GLAA advises Australian states on protecting workers

Two Australian states have passed laws creating licensing schemes for labour providers in a bid to protect workers’ rights and target unscrupulous employers who exploit their staff.

The move was revealed this morning in a statement from the UK’s Gangmasters & Labour Abuse Authority (GLAA), who helped consult on the new schemes.

Labour providers in both Queensland and Victoria will now be required to hold a licence, and businesses wishing to use labour hire workers will be required to only use licensed providers.

Licence providers themselves must also pass a “fit and proper person test” and will be listed on a public register.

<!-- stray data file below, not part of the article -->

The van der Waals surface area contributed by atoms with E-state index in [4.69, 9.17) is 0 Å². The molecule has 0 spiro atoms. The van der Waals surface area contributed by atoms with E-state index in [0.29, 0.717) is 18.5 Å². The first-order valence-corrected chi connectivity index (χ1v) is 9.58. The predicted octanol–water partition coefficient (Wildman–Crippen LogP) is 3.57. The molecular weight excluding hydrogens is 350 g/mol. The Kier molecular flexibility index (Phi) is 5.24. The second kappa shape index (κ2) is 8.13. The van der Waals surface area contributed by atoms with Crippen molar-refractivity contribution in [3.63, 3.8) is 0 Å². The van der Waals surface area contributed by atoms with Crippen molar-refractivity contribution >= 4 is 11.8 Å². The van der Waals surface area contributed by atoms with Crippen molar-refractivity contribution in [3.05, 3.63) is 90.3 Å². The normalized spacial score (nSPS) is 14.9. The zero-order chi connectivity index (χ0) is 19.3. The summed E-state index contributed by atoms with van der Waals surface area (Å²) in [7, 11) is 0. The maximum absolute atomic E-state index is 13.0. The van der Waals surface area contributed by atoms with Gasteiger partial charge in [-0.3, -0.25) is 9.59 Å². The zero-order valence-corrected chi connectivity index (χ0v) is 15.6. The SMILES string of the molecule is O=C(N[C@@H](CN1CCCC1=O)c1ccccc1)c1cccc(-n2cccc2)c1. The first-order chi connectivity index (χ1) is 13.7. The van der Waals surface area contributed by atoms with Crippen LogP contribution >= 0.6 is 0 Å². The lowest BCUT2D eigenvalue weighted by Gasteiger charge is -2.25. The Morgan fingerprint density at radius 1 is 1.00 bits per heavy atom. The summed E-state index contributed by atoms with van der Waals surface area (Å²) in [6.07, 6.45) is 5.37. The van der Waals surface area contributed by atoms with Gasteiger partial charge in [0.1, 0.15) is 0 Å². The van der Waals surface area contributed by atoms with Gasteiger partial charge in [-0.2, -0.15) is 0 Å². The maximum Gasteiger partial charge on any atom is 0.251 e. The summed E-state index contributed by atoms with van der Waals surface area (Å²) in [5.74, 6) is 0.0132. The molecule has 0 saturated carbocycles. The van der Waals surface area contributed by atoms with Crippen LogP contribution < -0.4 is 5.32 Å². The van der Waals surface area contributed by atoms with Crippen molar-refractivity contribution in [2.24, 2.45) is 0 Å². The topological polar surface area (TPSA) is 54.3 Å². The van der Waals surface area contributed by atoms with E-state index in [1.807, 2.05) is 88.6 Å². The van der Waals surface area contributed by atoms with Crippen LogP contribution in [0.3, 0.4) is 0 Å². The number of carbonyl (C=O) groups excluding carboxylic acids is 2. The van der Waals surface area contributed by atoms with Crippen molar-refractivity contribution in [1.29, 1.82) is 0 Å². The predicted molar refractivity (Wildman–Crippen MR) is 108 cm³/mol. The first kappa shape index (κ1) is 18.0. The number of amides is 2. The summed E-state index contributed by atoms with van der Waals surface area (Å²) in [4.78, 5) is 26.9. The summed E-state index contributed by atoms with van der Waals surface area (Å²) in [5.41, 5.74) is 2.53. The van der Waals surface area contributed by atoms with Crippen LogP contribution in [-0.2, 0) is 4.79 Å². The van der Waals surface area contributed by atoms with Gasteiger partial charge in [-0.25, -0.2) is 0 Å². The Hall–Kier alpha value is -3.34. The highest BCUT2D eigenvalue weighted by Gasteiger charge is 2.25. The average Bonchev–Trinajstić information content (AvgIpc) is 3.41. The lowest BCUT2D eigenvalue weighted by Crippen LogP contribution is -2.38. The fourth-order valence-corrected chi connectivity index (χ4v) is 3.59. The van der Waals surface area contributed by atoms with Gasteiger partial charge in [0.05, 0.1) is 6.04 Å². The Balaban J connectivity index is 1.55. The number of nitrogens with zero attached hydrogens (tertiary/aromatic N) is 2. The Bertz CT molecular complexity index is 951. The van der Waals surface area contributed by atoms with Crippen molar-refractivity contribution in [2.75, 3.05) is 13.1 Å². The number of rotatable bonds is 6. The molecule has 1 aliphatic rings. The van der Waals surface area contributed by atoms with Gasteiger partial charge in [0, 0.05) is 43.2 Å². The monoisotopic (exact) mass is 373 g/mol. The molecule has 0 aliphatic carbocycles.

Newly launched organisations will investigate compliance, and operators breaching the scheme could face civil penalties and criminal prosecutions.

The new regimes will be similar to the GLAA’s licensing scheme, which was introduced following the Morecambe Bay tragedy in 2004, when 23 Chinese cockle pickers drowned due to the actions of a criminal gangmaster.

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